Experimental vaccine for the most deadly brain cancer / Research Suggestions

Gliobastoma (astrocytoma) WHO grade IV - MRI coronal view, post contrast. 15 year old boy (Credit: Christaras A/Wikimedia Commons)

Main Point:

Scientists have prolonged the survival of patients of brain tumor with the help of an experimental vaccine made from the tissue taken from the patient’s own cancerous part.

Published in:


Study Further:

Glioblastoma multiforme (GBM):

GBM is one of the most deadly types of primary brain tumor in humans because despite of treatment, it almost always comes back. Standard therapies are often unable to prolong survival in this cancer and median survival is 3-9 months for a recurrent tumor.

“We are talking about fast-growing tumors that invade normal brain tissue and are very difficult to treat,” Orin Bloch, MD, a neurosurgeon at Northwestern Memorial Hospital and lead author of the study, said in a statement. “These tumors occur in up to 23,000 Americans annually, and are typically treated with surgical resection of the tumor followed by chemotherapy and radiation treatment.”

Present Study:

In the present study, i.e. an analysis of phase 2 trial, scientists worked on 41 adult patients with recurrent tumors between 2007 and 2011. They took the cancerous part of the patients, developed vaccine; dubbed HSPPC-96 vaccine (Heat-shock protein peptide complex–96), from it and used it against the tumor and found improved survival of patients as compared to patients, who received the standard therapy alone.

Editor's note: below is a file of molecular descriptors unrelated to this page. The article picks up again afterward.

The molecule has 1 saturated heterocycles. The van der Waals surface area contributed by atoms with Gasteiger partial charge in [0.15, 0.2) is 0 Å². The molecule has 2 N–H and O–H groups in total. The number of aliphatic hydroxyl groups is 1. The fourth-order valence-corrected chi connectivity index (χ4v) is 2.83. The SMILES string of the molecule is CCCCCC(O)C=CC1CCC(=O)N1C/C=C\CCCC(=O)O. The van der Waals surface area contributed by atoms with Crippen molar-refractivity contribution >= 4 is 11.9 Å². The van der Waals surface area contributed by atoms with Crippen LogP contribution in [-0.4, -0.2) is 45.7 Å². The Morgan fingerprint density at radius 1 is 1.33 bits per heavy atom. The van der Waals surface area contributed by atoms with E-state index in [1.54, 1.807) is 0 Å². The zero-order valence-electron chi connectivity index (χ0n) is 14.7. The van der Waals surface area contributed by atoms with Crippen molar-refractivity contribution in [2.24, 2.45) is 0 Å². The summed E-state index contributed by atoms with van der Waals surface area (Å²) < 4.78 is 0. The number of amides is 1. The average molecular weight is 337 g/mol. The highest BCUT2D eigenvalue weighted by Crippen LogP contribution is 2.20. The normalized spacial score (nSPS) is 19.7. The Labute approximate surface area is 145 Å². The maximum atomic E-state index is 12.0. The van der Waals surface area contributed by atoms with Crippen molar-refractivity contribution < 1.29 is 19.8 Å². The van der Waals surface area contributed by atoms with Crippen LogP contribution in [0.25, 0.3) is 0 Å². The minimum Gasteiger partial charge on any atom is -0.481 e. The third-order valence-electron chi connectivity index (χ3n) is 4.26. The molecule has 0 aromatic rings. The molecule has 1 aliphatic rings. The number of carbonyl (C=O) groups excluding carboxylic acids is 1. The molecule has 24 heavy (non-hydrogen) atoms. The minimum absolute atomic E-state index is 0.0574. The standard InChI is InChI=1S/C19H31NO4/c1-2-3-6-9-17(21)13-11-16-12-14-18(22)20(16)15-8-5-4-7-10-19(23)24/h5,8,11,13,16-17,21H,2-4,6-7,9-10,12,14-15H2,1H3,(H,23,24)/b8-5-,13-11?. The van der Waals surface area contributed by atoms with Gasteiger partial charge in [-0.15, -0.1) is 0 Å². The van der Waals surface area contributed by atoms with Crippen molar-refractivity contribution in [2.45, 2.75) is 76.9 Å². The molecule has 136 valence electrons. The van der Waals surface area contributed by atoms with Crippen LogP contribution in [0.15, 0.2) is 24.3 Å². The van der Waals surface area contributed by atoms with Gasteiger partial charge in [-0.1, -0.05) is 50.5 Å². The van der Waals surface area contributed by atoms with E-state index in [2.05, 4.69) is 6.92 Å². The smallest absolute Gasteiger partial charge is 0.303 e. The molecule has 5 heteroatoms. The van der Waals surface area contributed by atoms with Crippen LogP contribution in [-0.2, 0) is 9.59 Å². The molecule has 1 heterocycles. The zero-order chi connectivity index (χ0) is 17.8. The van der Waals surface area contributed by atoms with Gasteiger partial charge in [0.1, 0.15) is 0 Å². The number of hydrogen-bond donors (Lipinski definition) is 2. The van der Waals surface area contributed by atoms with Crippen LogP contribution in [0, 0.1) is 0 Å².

Scientists found that 90% of patients were alive at 6 months and 30% were alive after one year.

Northwestern Medicine researchers are working on the efficacy of this vaccine with Avastin (bevacizumab), i.e. a standard treatment for recurrent GBM and used to reduce brain tumors.

Research Suggestions:

“The HSPPC-96 vaccine is safe and warrants further study of efficacy for the treatment of recurrent GBM. Significant pretreatment lymphopenia may impact the outcomes of immunotherapy and deserves additional investigation,” Scientists concluded.


Personalized vaccine for most lethal type of brain tumor shows promise – EurekAlert (http://goo.gl/Gpe8Jn)

Orin Bloch et al. (2013). Heat-shock protein peptide complex–96 vaccination for recurrent glioblastoma: a phase II, single-arm trial Neuro-Oncology DOI: 10.1093/neuonc/not203

Usman Zafar Paracha

Usman Zafar Paracha is Assistant Professor, Pharmaceutics, in Hajvery University, Lahore, Pakistan.